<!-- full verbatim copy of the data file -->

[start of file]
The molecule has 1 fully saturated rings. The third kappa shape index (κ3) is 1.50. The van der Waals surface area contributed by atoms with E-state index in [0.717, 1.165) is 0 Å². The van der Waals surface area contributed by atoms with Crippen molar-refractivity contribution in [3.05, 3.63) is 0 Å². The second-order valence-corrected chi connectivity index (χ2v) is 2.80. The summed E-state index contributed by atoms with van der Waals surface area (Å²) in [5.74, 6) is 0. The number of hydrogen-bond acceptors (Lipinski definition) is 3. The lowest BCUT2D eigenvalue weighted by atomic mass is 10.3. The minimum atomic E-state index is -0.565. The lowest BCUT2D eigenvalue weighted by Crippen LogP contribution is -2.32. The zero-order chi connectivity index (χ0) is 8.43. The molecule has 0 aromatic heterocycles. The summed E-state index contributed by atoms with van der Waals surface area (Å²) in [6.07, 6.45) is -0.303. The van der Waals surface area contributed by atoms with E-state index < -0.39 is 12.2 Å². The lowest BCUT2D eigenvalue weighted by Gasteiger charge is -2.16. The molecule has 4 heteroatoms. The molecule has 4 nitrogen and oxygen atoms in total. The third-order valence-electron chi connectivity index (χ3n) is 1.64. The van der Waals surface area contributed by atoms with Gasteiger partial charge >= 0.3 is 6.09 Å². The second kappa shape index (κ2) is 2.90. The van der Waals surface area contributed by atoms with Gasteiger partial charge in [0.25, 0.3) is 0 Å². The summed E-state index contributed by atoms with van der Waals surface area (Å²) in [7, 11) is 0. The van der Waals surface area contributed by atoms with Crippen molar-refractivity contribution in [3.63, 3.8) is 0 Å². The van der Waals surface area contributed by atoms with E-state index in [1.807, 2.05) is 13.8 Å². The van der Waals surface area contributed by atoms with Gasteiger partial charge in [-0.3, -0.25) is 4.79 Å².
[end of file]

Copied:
The molecule has 1 fully saturated rings. The third kappa shape index (κ3) is 1.50. The van der Waals surface area contributed by atoms with E-state index in [0.717, 1.165) is 0 Å². The van der Waals surface area contributed by atoms with Crippen molar-refractivity contribution in [3.05, 3.63) is 0 Å². The second-order valence-corrected chi connectivity index (χ2v) is 2.80. The summed E-state index contributed by atoms with van der Waals surface area (Å²) in [5.74, 6) is 0. The number of hydrogen-bond acceptors (Lipinski definition) is 3. The lowest BCUT2D eigenvalue weighted by atomic mass is 10.3. The minimum atomic E-state index is -0.565. The lowest BCUT2D eigenvalue weighted by Crippen LogP contribution is -2.32. The zero-order chi connectivity index (χ0) is 8.43. The molecule has 0 aromatic heterocycles. The summed E-state index contributed by atoms with van der Waals surface area (Å²) in [6.07, 6.45) is -0.303. The van der Waals surface area contributed by atoms with E-state index < -0.39 is 12.2 Å². The lowest BCUT2D eigenvalue weighted by Gasteiger charge is -2.16. The molecule has 4 heteroatoms. The molecule has 4 nitrogen and oxygen atoms in total. The third-order valence-electron chi connectivity index (χ3n) is 1.64. The van der Waals surface area contributed by atoms with Gasteiger partial charge >= 0.3 is 6.09 Å². The second kappa shape index (κ2) is 2.90. The van der Waals surface area contributed by atoms with Gasteiger partial charge in [0.25, 0.3) is 0 Å². The summed E-state index contributed by atoms with van der Waals surface area (Å²) in [7, 11) is 0. The van der Waals surface area contributed by atoms with Crippen molar-refractivity contribution in [3.63, 3.8) is 0 Å². The van der Waals surface area contributed by atoms with E-state index in [1.807, 2.05) is 13.8 Å². The van der Waals surface area contributed by atoms with Gasteiger partial charge in [-0.3, -0.25) is 4.79 Å².